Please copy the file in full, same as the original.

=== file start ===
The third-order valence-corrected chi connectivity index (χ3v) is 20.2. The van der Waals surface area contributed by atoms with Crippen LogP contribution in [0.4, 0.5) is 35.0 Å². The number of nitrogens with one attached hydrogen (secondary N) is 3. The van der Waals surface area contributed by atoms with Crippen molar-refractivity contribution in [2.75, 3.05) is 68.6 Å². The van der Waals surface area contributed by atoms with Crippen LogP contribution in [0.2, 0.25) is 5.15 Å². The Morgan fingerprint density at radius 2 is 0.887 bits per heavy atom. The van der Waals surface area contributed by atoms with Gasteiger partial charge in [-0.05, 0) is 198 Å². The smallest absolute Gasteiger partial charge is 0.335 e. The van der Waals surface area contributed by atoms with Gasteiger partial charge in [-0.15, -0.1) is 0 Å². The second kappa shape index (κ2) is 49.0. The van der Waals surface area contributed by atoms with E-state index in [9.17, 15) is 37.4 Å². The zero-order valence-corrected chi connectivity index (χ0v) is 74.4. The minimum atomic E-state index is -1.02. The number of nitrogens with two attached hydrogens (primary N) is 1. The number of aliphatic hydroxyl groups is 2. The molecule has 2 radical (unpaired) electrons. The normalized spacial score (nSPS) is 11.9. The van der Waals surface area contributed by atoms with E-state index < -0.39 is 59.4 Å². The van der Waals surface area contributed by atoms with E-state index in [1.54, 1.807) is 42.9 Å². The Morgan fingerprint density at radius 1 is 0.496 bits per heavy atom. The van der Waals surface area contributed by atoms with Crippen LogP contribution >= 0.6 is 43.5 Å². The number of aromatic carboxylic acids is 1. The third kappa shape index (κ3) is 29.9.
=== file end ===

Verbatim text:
The third-order valence-corrected chi connectivity index (χ3v) is 20.2. The van der Waals surface area contributed by atoms with Crippen LogP contribution in [0.4, 0.5) is 35.0 Å². The number of nitrogens with one attached hydrogen (secondary N) is 3. The van der Waals surface area contributed by atoms with Crippen molar-refractivity contribution in [2.75, 3.05) is 68.6 Å². The van der Waals surface area contributed by atoms with Crippen LogP contribution in [0.2, 0.25) is 5.15 Å². The Morgan fingerprint density at radius 2 is 0.887 bits per heavy atom. The van der Waals surface area contributed by atoms with Gasteiger partial charge in [-0.05, 0) is 198 Å². The smallest absolute Gasteiger partial charge is 0.335 e. The van der Waals surface area contributed by atoms with Gasteiger partial charge in [-0.15, -0.1) is 0 Å². The second kappa shape index (κ2) is 49.0. The van der Waals surface area contributed by atoms with E-state index in [9.17, 15) is 37.4 Å². The zero-order valence-corrected chi connectivity index (χ0v) is 74.4. The minimum atomic E-state index is -1.02. The number of nitrogens with two attached hydrogens (primary N) is 1. The number of aliphatic hydroxyl groups is 2. The molecule has 2 radical (unpaired) electrons. The normalized spacial score (nSPS) is 11.9. The van der Waals surface area contributed by atoms with E-state index < -0.39 is 59.4 Å². The van der Waals surface area contributed by atoms with E-state index in [1.54, 1.807) is 42.9 Å². The Morgan fingerprint density at radius 1 is 0.496 bits per heavy atom. The van der Waals surface area contributed by atoms with Crippen LogP contribution >= 0.6 is 43.5 Å². The number of aromatic carboxylic acids is 1. The third kappa shape index (κ3) is 29.9.